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Integrating Lua: Open function calls or wrapper?

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Hi, I am currently integrating Lua into one of my projects. This mainly uses Luabind. For those who have experience in implementing scripting: Do you litter your code with open lua calls (so, for example, use luabind in the same way you might use the STL), or use a facade class to provide a "ScriptManager" interface for all Lua calls? There seem to be conflicting issues. For example, calling a function using luabind uses: template <class Ret> Ret call_function(lua_State*, const char*, ...) As far as I am aware there is no easy way to pass ... through to a function call, making implementation of a wrapper function awkward (as it so happens, I had already written my own wrapper for function calls using boost::tuple, which I prefer). Similarly, writing a wrapper for the class definition calls is complex - complexity that is already handleded for you in the luabind libraray. So the trade off appears to be between the complexity / time burden of writing wrappers for existing library functionality; versus the benefits of localization of all the library code, something I have always assumed is seen as a good thing. Any thoughts? Jim.

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Quote:
 Original post by JimPriceFor those who have experience in implementing scripting: Do you litter your code with open lua calls (so, for example, use luabind in the same way you might use the STL), or use a facade class to provide a "ScriptManager" interface for all Lua calls?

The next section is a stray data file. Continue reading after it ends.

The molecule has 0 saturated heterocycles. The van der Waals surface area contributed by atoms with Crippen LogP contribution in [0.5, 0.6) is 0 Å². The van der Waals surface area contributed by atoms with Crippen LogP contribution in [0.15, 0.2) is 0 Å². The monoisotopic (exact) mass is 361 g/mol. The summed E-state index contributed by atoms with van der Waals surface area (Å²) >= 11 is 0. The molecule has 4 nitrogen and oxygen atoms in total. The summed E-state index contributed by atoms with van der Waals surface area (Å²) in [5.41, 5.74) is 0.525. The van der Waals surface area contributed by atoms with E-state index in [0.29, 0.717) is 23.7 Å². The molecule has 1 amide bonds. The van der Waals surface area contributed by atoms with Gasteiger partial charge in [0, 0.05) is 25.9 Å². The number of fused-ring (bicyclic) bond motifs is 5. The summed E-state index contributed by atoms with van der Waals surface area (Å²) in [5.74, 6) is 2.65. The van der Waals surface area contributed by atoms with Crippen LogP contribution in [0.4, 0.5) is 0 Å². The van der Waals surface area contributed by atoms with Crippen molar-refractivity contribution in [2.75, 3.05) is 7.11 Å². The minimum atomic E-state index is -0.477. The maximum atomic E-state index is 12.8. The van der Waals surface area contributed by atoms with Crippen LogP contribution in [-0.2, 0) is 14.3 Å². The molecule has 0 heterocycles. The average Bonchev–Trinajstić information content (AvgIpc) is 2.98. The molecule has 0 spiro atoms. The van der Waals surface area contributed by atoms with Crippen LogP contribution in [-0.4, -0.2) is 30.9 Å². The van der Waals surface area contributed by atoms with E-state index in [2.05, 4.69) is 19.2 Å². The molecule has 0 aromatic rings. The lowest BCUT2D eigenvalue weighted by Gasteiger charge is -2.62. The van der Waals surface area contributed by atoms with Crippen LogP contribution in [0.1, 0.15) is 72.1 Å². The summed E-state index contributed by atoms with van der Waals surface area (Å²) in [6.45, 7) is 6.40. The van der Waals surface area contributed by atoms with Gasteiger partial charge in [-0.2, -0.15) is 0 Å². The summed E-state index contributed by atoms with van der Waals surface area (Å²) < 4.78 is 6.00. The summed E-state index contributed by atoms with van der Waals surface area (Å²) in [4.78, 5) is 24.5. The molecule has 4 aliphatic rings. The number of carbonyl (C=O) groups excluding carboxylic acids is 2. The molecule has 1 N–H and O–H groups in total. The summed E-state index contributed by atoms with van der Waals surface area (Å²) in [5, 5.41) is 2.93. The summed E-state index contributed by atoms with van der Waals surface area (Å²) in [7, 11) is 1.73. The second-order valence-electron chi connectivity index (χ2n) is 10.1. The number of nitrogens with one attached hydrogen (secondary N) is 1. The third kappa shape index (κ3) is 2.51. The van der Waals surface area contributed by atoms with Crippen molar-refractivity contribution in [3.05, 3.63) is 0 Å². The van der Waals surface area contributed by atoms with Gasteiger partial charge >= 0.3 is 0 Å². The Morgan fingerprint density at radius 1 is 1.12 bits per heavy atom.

LuaBind is the facade. Don't make a hammer factory factory.
Quote:
 As far as I am aware there is no easy way to pass ... through to a functioncall

I'm not sure what you mean by this. Are you having trouble using things like boost::bind with vararg functions?

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Thanks Sneftel.

Quote:
 LuaBind is the facade. Don't make a hammer factory factory.

Yeah, this is what I was starting to feel like. The problem was I started off writing a facade using lua API calls, and then started to integrate luabind after I had already written a fair bit of functionality (plus it was the first time I had really used type-traits on any great scale, so I was all excited). Then, as you say, it started to look like a hammer factory factory.

Quote:
 I'm not sure what you mean by this. Are you having trouble using things like boost::bind with vararg functions?

I was under the impression that this sort of thing wasn't valid code in C++:

int foo(...) {do something with ...}int bar(...) {foo(...);}

Now you are of course either a) You are going to prove me wrong; or b) I am going to look up boost::bind and find all my childhood dreams about ellipses answered.

Thanks,
Jim.

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To pass the ellipses on you can make a second version of foo() which takes a va_list as an argument, and take the va_list from bar(). Some c standard library vararg functions are "overloaded" like this ( in as much as you can overload c, usually the function name prefixed with v, printf becomes vprintf ). I don't know if these functions are part of the standard though.

Would that work for you?

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Well, let's see. You can't exactly proxy varargs functions natively in C or C++, no. (There are ways around this, if the library author gave you them; see, for example, vsprintf.) But when would you want to do this? I can't think of where you'd want to proxy call_function in general, only where you'd want to call it with a specific argument list.

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The issue with ... Sneftel was writing the facade - call_function takes a ... parameter, so if I was writing a facade for luabind I would have needed some way to pass a variable length of parameters to this function - hence in my example above foo could be renamed call_function and bar the facade callthrough.

However, this is all now academic, because I am no longer wrapping the luabind library.

Jim.